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Young adult ministry is a learning lab

Seed to Harvest is new young adult ministry

As the church emerges from COVID, young adult ministries offers a spirit of experimentation and learning that will help build and grow the Michigan Conference.

LISA BATTEN
Coordinator of Young Adult Initiatives, Michigan Conference

Young adult ministries are like a lab
~ photo courtesy Lisa Batten

I was a science major once upon a time. I actually really enjoyed my organic chemistry class! I most appreciated the labs. I found lab work to be a mix of formulas to follow and try out new compounds that may or may not work. Sometimes a little too much. Introducing something new might cause an eruption or the whole experiment to flop. I loved the knowing and not knowing of the experimentation process.

Young adult ministry, and those who engage in ministry with young adults, tend to be at the forefront of shifts in the culture and needed changes in ministry. Our conference campus ministries have long been learning labs for trying out new ideas that are later translated to the local church setting.

The Mission Intern program, getting ready for its 22nd summer serving families and children experiencing poverty, was quickly able to adapt to ministry amidst Covid. Several years ago, this same program pivoted sites to become CDF-Freedom Schools to serve their communities better. The Flint Freedom School has become part of their city’s response to the pandemic, and the MI Conference is supporting the incubation of the Flint Freedom School into a new non-profit. This new non-profit, The Flint Freedom Schools Collaborative, plans to increase the number of sites by partnering with churches and non-profits across the city.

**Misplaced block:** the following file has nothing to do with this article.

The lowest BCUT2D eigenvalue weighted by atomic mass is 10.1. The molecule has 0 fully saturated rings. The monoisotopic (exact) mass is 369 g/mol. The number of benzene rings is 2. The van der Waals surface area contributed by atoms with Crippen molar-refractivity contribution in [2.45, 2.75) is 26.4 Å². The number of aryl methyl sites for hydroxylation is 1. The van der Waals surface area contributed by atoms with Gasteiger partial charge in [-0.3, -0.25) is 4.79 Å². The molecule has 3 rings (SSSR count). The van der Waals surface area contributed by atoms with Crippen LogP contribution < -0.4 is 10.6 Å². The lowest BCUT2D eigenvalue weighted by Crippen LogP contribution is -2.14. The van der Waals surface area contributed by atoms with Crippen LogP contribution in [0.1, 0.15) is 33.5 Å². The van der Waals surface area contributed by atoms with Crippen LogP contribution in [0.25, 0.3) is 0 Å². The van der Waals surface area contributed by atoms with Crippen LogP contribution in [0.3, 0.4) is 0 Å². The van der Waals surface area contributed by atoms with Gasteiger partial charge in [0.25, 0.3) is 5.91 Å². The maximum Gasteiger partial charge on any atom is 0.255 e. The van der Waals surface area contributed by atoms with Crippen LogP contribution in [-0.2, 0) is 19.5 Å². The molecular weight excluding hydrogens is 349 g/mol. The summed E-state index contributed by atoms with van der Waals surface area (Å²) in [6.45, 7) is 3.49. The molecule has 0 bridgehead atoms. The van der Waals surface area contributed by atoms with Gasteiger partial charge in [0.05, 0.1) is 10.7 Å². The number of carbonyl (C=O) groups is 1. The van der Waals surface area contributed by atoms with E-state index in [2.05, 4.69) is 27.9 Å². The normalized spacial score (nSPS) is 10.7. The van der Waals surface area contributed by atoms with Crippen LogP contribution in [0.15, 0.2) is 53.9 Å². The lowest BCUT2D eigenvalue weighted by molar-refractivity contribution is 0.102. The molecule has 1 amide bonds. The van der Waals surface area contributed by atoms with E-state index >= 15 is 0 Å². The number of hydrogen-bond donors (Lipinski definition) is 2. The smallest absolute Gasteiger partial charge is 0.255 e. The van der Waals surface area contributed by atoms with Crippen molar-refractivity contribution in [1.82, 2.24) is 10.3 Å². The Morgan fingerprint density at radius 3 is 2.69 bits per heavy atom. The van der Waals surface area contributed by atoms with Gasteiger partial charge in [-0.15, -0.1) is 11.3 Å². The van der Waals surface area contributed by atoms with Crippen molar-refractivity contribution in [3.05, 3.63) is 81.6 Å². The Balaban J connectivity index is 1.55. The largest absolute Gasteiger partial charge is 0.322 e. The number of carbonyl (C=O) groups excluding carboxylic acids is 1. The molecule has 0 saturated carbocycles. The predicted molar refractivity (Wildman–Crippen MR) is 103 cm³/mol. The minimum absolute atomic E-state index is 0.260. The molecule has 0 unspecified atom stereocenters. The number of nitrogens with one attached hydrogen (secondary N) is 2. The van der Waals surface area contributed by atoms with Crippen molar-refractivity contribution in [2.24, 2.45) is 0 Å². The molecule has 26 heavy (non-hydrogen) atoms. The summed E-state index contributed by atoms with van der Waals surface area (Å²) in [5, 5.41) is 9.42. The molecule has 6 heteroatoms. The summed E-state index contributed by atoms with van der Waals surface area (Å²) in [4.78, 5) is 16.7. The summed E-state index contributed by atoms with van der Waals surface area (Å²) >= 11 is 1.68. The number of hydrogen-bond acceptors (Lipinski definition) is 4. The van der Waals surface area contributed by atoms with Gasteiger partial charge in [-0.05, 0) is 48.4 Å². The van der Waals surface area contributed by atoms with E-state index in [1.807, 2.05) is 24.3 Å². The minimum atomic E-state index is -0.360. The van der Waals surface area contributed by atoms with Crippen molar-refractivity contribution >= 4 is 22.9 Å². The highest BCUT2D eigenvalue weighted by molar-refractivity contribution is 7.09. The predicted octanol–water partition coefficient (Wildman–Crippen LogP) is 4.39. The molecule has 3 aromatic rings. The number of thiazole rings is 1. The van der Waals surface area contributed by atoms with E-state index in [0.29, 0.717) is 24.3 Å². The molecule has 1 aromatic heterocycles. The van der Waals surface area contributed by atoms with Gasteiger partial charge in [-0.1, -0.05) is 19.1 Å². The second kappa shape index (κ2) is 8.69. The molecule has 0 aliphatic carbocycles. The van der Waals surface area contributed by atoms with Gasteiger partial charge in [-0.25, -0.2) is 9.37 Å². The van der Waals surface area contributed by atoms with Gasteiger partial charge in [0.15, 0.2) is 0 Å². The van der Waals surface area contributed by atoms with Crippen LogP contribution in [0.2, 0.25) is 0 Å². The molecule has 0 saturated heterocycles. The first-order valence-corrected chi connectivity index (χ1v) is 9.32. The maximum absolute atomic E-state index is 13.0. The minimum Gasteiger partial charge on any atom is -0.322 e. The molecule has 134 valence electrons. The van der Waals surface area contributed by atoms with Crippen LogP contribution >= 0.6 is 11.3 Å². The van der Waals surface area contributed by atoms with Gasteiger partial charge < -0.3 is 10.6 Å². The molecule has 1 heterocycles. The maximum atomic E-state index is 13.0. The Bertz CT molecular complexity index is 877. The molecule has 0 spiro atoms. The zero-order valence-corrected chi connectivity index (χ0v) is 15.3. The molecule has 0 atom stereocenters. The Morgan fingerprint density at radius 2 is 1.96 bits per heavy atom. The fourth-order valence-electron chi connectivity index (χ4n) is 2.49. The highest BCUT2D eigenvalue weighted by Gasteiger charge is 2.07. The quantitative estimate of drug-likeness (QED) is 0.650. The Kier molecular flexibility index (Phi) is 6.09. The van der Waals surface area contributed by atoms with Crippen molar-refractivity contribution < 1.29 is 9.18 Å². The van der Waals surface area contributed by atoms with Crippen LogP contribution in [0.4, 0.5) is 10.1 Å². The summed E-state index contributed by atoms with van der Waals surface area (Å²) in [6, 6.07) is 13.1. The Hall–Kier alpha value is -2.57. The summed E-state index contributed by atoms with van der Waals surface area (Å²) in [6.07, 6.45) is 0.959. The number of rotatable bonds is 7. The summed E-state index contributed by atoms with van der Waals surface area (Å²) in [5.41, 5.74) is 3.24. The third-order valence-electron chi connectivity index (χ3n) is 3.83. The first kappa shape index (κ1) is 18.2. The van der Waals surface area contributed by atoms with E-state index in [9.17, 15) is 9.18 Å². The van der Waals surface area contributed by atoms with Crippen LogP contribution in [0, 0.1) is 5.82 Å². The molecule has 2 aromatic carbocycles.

In this rich history of learning experimentation, we launch new ministry, the MI1 Fellowship Program and Seed to Harvest.

Young adults in the MI1 Fellowship Program have the opportunity to serve for one year with a UMC-related non-profit or local congregations engaged in justice work. Young adults will be provided housing, a living stipend, transportation, and utilities. They will be living in intentional community, supported by a mentor, and attend three trainings and two retreats throughout the year. The development of the MI1 Fellow program is in response to the following:

    • Young adults moving toward taking a gap year(s) at various times in their 20s.
    • Young adults’ desire to explore the call to vocation through lived experiences.
    • Michigan young adults wanting to serve close to home.

Seed to Harvest offers young adults a way to grow a “seed of an idea” for making their community a better place. Participants in this 15-month process engage in the four Cs of entrepreneurship, receive monthly coaching, participate in a cohort of other entrepreneurs who meet quarterly for content-rich learning and grow in their competency to move new ideas into fruition.

To remain consistent with current MI Conference young adult ministries, MI1 and Seed to Harvest will center around sharing the love of God, anti-racism work, and developing leaders.

As we begin to think about emerging from COVID, it is becoming increasingly clear that faith leaders will need to have the ability to take risks to launch new programs, projects, and ministries, oftentimes from scratch. To respond to the unpredictable future and the new ministry landscape, the MI Conference young adult ministry is working from a long history of being learning labs. Now, young adult ministries offer new ways of support through coaching, content, and cohorts. All done to develop competency to incubate new ideas and adapt to continue being the learning lab for the future, or not so future, church.